If you’ve been following the war in Libya and the Obama’s report to Congress in June, you’ll know that the administration is claiming that our military actions in Libya are not covered under the War Powers Resolution which would require them to be terminated after 60 days. To get around this window, there must be an authorization for the use of military force by Congress or a declaration of war.
The reasoning in the White House report is basically that since the action in Libya involves drones, no soldiers are being put in danger, so the War Powers Resolution doesn’t apply. The reasoning also follows that we are acting in Libya under limited circumstances, only going after specific targets.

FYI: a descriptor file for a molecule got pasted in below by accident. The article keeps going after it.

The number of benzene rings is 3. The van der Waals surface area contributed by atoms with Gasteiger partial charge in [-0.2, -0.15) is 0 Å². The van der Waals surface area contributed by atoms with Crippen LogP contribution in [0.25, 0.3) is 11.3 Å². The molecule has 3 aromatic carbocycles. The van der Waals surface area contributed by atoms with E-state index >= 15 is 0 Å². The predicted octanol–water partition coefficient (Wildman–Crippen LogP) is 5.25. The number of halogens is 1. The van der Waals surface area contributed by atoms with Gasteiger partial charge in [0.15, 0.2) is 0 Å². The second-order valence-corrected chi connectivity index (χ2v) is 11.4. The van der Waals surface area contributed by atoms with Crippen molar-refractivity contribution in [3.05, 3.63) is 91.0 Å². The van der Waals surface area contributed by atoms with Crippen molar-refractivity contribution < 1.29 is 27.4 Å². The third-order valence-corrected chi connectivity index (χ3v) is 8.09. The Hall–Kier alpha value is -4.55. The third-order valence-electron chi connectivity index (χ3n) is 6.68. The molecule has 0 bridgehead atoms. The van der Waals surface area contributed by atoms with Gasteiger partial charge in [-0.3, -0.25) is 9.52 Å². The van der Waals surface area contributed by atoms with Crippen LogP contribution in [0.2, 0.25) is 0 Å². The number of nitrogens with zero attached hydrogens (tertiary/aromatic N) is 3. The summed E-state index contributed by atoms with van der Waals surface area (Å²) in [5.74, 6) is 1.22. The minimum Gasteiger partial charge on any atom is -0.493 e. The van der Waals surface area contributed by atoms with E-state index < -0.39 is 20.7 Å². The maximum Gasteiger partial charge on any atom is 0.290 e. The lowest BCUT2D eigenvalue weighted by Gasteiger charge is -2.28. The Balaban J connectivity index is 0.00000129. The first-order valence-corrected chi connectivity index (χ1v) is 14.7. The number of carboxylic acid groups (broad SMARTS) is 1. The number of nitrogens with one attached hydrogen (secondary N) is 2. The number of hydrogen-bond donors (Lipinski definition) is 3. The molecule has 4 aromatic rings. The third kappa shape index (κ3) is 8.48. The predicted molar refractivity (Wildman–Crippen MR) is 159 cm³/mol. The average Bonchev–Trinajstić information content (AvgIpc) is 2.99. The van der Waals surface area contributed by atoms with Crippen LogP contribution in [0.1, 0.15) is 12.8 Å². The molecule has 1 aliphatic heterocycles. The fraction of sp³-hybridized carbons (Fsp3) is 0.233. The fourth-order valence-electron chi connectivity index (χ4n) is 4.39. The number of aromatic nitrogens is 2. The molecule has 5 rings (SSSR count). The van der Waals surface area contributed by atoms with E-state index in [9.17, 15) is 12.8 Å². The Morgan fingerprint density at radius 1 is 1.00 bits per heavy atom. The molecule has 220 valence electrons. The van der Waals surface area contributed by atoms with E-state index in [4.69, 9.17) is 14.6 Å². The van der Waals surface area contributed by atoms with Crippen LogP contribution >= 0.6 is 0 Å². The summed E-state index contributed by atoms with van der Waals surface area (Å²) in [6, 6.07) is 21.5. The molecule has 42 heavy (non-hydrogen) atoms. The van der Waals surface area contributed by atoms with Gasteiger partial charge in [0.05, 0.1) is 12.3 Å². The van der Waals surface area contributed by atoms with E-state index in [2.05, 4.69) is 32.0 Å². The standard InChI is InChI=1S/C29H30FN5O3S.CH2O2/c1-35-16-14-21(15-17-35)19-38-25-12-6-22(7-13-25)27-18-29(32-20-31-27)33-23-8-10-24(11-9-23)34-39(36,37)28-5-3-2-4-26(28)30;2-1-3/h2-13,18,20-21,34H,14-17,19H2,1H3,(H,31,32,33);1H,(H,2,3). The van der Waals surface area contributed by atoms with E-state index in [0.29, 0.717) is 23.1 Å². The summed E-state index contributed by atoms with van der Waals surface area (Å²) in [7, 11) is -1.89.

What does this have to do with Information Security you ask? Since Clinton ignored the Resolution in 1999, and other presidents have argued that the War Powers Resolution is unconstitutional, the conspiracy theorist in me wonders if the intent in this report wasn’t to set a precedent in order for future actions to follow the same model. It seems to me that the same reasoning could be applied to Cyberwarfare. Soldier/Hackers are essentially the same as drone pilots. Cyberwar, if such a thing ever happens, will also most likely be fought in small theaters and in limited circumstances…not an all out world Cyberwar. Cyberwar actions would by definition also only be directed against specific types of infrastructure.